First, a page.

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Survivor Story: Scherry Samuels

06/27/2014
My husband and I were on vacation in Florida in January, 2013, when I started itching. It was uncontrollable, middle of the night, holding a bag of frozen veggies to calm my hands itching. Believing I had an allergic reaction to something, I went to a walk-in clinic and was prescribed medication for the itch. I’d been to the doctor multiple times for months just feeling ‘off’ — general lethargy, depression that came and went, digestive issues, but nothing showed up in tests.

After we moved on to the next campground I got a call to go to the nearest emergency room immediately, which I did. The clinic passed on my lab work to the emergency team and more tests were done including a CT scan - the diagnosis: pancreatic cancer.

What? I had quit smoking to avoid lung cancer, breastfed two children which the research assured me would fight against breast cancer, stayed out of the sun to avoid skin cancer, and got regular testing and checkups and everything else I could think of. I did my best to be healthy. But this one, pancreatic cancer? Ain’t nothin’ you can do about that one. I got ‘gobsmacked.’

We hurried home to Tennessee, where we had moved barely six months before, with no idea where to go for help. Strangers in a strange land, I went online and found two highly recommended hospitals nearby. One had an excellent website and a nurse facilitator. She was an angel from heaven who, when I called on a Thursday, got me set up with a gastroenterologist the following Monday, and a surgeon on Wednesday.

Sliding into the system at the hospital, I was diagnosed with stage III pancreatic cancer. I had Whipple surgery and moved right into chemotherapy and then radiation. I was lucky with my reaction to most of it. The worst reaction was overwhelming fatigue. I was blessed with a nurturing husband who took care of everything while I watched movies on the laptop in bed. He shaved my head as I sported a ‘baldie’ and I posted it on Facebook. The support of family, friends, and literally hundreds of people online who responded with prayers helped pull me through. My medical care was incredible, and I was so grateful to have found them online the way I did. My son participated in PurpleStride last summer and I promised him I WOULD be there to walk with him next year.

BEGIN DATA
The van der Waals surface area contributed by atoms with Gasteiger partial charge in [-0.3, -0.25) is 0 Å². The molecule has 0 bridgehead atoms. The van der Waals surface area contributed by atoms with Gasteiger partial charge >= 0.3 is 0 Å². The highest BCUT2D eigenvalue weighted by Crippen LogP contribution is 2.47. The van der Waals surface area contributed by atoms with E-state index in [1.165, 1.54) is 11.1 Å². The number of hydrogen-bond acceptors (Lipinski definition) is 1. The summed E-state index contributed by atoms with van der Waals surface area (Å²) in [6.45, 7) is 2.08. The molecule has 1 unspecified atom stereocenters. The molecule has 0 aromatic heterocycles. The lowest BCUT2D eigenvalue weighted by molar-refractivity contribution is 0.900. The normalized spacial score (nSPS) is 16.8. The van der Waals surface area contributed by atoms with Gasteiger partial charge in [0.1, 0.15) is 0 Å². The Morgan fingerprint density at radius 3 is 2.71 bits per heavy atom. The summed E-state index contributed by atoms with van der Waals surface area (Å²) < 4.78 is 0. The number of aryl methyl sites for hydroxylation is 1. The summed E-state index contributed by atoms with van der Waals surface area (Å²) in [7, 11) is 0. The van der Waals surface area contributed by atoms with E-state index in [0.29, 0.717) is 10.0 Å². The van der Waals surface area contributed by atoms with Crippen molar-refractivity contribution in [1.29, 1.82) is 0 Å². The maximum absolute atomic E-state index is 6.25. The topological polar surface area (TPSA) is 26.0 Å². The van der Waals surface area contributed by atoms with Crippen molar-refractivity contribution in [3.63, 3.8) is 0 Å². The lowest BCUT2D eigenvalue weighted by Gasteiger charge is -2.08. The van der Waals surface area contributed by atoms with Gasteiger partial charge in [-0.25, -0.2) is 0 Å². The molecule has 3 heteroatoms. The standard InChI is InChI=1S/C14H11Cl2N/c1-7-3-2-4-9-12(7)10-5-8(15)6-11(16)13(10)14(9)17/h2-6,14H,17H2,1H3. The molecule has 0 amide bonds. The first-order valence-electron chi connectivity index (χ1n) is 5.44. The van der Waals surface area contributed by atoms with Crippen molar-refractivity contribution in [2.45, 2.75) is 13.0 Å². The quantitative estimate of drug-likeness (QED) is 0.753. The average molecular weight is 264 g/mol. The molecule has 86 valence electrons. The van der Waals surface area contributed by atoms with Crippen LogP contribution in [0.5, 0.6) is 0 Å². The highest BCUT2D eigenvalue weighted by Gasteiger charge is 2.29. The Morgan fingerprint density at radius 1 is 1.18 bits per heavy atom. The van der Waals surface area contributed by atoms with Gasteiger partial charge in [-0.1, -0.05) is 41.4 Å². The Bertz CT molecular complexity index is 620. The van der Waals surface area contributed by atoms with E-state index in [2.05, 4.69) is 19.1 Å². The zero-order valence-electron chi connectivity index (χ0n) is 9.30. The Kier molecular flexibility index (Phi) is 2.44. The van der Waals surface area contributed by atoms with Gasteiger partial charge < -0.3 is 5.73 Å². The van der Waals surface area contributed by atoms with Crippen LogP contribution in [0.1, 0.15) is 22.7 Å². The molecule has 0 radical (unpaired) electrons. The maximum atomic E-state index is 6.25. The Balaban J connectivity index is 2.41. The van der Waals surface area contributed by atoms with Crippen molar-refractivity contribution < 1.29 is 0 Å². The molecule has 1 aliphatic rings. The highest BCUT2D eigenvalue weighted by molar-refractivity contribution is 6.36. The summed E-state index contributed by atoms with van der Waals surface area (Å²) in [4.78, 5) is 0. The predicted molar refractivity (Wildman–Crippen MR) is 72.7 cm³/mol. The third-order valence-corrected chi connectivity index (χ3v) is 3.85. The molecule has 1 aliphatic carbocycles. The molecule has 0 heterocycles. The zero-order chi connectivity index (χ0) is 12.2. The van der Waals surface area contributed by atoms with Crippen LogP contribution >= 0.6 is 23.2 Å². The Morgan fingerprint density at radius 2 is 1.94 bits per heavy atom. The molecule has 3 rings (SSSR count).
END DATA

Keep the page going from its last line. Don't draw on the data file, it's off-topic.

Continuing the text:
I never asked "why me?" I assumed "why not me?" I wouldn’t wish this on anyone else, but I have a naturally optimistic attitude. Accepting and yet fighting - does that make sense? I was going to fight as hard as I could, at the same time accepting that it might be for naught. One of the meditations I was listening to ended by saying that I was safe - and either way I was.

Calling an end to chemotherapy in June, 2013, I felt it was time to ramp up my immune system. In the past year I’ve had three completely clean scans and normal blood work. The last scan gave me a huge scare when a lesion was spotted on my liver but that turned out to be scar tissue. Still clean. Each scan will be a trial, but I feel great.

I participated in my first ever 5k this month. I was thrilled to be able to give back at PurpleStride in Washington, DC. It was an amazing event and that’s me in the white t-shirt in the middle - ‘Survivor’.



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